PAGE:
Men's outdoor track earns reprieve from Maryland

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A fundraising burst provided at least a temporary reprieve for the Maryland men’s outdoor track and field team. Seven other programs weren’t so fortunate.

The school finalized the cuts of seven teams Monday, less than eight months after Maryland announced it would drop sports as part of an attempt to stabilize the athletic department’s finances.

The discontinued sports are acrobatics and tumbling (formerly competitive cheer) men’s cross country; men’s and women’s swimming; men’s tennis; men’s indoor track and field; and women’s water polo.

“People ask me what keeps me up at night, and this is what keeps me up at night,” athletic director Kevin Anderson said Monday. “I didn’t come to Maryland to cut sports. … It’s a sad day. It’s a hard thing to deal with.”

The cuts leave Maryland with 20 varsity sports.

The athletic department exhausted its reserve funds last year, prompting Maryland President Wallace D. Loh to form a commission on intercollegiate athletics. The group found the department’s fundraising declined almost 40 percent between 2008 and 2011, with bleak projections of total deficits reaching nearly $8.7 million by 2013 and $17.2 million by 2017 if no programs were dropped.

School officials said all scholarships and coaching contracts tied to the affected sports will be honored, commitments that will limit the savings Maryland receives from the eliminated sports for a few years. The cuts affect about 75 returning athletes, deputy director of athletics Nate Pine said, though that total could decrease as several attempt to transfer and continue their careers elsewhere.

The outdoor track team, which will field a roster of only 14 athletes, raised $880,000. That was shy of the school’s established benchmark of $940,000, but the program was still granted a reprieve to continue through at least the 2012-13 school year.

The program needs $1.88 million by year’s end to exist through the spring of 2014 and $3.76 million by Dec. 31, 2013, to ensure its long-term survival.

Anderson said it was clear in mid-May none of the other endangered programs would reach their fundraising benchmarks. Track was helped in part by a $175,000 donation from the M Club, the school’s letterwinners club. The M Club initially committed $1 million to help save sports at the school.

“It was going to be divided between eight teams or what teams had the best chance to survive,” Anderson said. “With it only being outdoor track, we will continue to sit down and talk to the M Club and see if they will make a bigger contribution.”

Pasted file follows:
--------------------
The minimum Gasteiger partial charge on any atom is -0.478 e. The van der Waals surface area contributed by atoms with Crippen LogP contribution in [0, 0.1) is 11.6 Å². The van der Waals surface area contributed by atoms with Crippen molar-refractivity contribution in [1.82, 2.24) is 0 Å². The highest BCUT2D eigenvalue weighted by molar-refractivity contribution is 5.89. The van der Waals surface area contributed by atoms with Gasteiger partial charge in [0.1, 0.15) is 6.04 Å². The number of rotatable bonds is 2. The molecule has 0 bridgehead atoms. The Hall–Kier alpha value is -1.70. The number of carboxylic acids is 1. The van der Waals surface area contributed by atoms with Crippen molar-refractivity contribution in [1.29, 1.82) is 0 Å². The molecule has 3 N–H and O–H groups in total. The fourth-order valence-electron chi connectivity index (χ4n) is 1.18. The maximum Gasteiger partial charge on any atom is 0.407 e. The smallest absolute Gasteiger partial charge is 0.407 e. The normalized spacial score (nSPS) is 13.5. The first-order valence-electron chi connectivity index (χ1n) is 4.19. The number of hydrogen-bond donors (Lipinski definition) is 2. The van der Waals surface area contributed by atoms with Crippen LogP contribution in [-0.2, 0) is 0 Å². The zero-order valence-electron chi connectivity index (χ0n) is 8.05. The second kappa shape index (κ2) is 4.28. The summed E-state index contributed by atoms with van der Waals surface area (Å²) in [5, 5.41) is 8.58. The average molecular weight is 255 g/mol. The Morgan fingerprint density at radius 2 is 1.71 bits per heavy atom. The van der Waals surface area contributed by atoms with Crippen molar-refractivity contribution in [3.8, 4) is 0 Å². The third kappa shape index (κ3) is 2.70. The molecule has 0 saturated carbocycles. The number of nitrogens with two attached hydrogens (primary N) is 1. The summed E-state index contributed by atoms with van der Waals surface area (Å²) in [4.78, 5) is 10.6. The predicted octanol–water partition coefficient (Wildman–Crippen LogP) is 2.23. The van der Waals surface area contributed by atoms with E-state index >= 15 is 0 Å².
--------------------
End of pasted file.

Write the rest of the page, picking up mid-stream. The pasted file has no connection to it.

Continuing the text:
Maryland has a storied history in men’s track, winning every annual ACC competition between the 1956 indoor meet and the 1980 indoor meet. However, scholarship cuts eventually relegated the program to the bottom half of the conference; the Terps haven’t finished better than seventh in the ACC since the 1990 outdoor meet.

Nonetheless, there is optimism the program can continue beyond next season. One welcome development: Men’s track athletes will be permitted to enter indoor meets as unattached competitors.

“I want to thank everyone who has supported us to this point,” coach Andrew Valmon said in a statement released by the school. “We have a number of rising seniors on the team and giving them the chance to finish their collegiate careers at Maryland is important to all of us in the program. We have much work to be done in the near future, but this gives us a continued chance to be successful.”

Valmon, who is also the U.S. Olympic track coach, will have 10 scholarships to spread across a smaller roster.

“We’re going to be able to get elite athletes who can compete and score, even with a smaller roster size,” Pine said.

Added Anderson: “Andrew has looked at this and put together a plan and he’s still tweaking it. We don’t just want to have a program. We want to be competitive. The plan is to make sure we’re recruiting the athletes in specific events that will be able to help us score.”

Patrick Stevens

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